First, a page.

Film Notes
By Pablo A. Tariman

With her screen name and the brand of comedy she is associated with, indeed it is hard to imagine Pokwang as a dramatic actress.

Her punch lines on and off screen can send one rolling on the floor.

For one, she arrives in the presscon with proper welcome bouquet and as though that wasn’t enough, she showers herself with petals imagining them as a shower of confetti on her make-believe parade. She relishes the moment as the crowd bursts into laughter.

Pokwang in various poses: there is a serious actress behind the comedian.

Pokwang in various poses: there is a serious actress behind the comedian.

Indeed, she is quick to demolish herself as a serious person with punch lines and antics that easily give a wrong impression she cannot go beyond comedy.

For one, she treats the English language as an invitation to make fun of herself.

Director John D. Lazatin relates Pokwang literally had fever on first day of shooting of “Edsa Woolworth” where she plays the title role. Her supporting cast are mostly Americans and Fil-Americans and how would she fare in the language she claims is just too strange to her?

She would start an interview with kittenish requests like, “Sir huwag naman sobrang lalim ng English” or “Puede Taglish na lang Sir?”

Rues Direk John: “As I see it, comedy is just a façade in her reel and real life. Behind a funny woman is an actor who can look at her own life and accept it on her own terms. Her real life is virtual teleserye and I thought there must be something in her worth harnessing as a serious actress. I must admit this film was conceptualized for her. After working with her in ‘a Mother’s Story,’ I thought it deserves a follow up as she has enough sad chapters as overseas Filipino to make acting real and effective for this new project.”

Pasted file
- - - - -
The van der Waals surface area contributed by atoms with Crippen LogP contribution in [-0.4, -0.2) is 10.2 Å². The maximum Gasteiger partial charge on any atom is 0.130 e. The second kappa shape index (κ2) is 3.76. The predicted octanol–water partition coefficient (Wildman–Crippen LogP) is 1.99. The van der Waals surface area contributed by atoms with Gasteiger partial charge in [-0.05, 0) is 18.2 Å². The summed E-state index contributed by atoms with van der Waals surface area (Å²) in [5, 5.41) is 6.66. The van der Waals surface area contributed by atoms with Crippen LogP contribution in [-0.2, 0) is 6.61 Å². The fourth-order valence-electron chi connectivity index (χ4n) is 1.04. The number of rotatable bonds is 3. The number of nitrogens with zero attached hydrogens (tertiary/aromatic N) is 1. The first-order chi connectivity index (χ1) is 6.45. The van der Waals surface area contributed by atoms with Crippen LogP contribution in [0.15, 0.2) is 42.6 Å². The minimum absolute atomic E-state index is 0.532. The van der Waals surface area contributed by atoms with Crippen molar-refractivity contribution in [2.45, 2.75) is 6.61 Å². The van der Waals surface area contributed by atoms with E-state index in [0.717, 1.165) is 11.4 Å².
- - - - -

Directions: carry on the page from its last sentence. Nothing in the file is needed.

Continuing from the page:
Co-actor Stephen Spohn who plays Pokwang’s stepfather says the comedian’s funny façade helps break the ice on the set.

He points out: “This film has many dramatic episodes enough to darken the mood on the set. But with her around, we enjoy moments of fun and at the same time, focus when the camera starts grinding. Pokwang is a different person when the scene calls for her to forget her comic side. She is always ready with her part and at the same time she makes effort to closely collaborate with her co-actors and contribute her part on how to make the scene more real and effective. It was sheer delight working with her.”

Cast of “Edsa Woolworth”: the new Pokwang-starrer opens on January 14.

Cast of “Edsa Woolworth”: the new Pokwang-starrer opens on January 14.

Direk John ribs the media by saying it was tough making Pokwang shift from comedy to drama to which Pokwang pretends she is hurt. “But you’d be surprised that after giving her time to immerse into the part, she delivers without effort and gives the character the nuances it deserves.”

Pokwang replies: “I did my best because I know I am in good company. My role is tough so to speak but when I see my co-actors and director give me the support that I badly need, acting becomes effortless and natural. It becomes a real challenge para pagbutihin ko ang aking trabaho.”

Earlier, Pokwang admitted that the sad chapters in many a comedian’s life make them better actors. “I like to treat them as part of growing up. They are also good when motivating yourself for a film role approximating the same life.”

Earlier in one of those rare moments, actor Zanjoe Marudo offered a good testimonial on how she finds Pokwang as colleague and friend. “I have worked many times with her and what strikes me about her personal life is that she is a good mother and a good friend. It’s not hard to like Pokwang. Character-wise, she is beautiful inside and out and mind you, she has a beautiful body.”

Others in the cast of “Edsa Woolworth” are Lee O’Brian, Ricci Chan, Prince Saruhan, Lee Robin Salazar and Princess Ryan. It opens in all cinemas on January 14.

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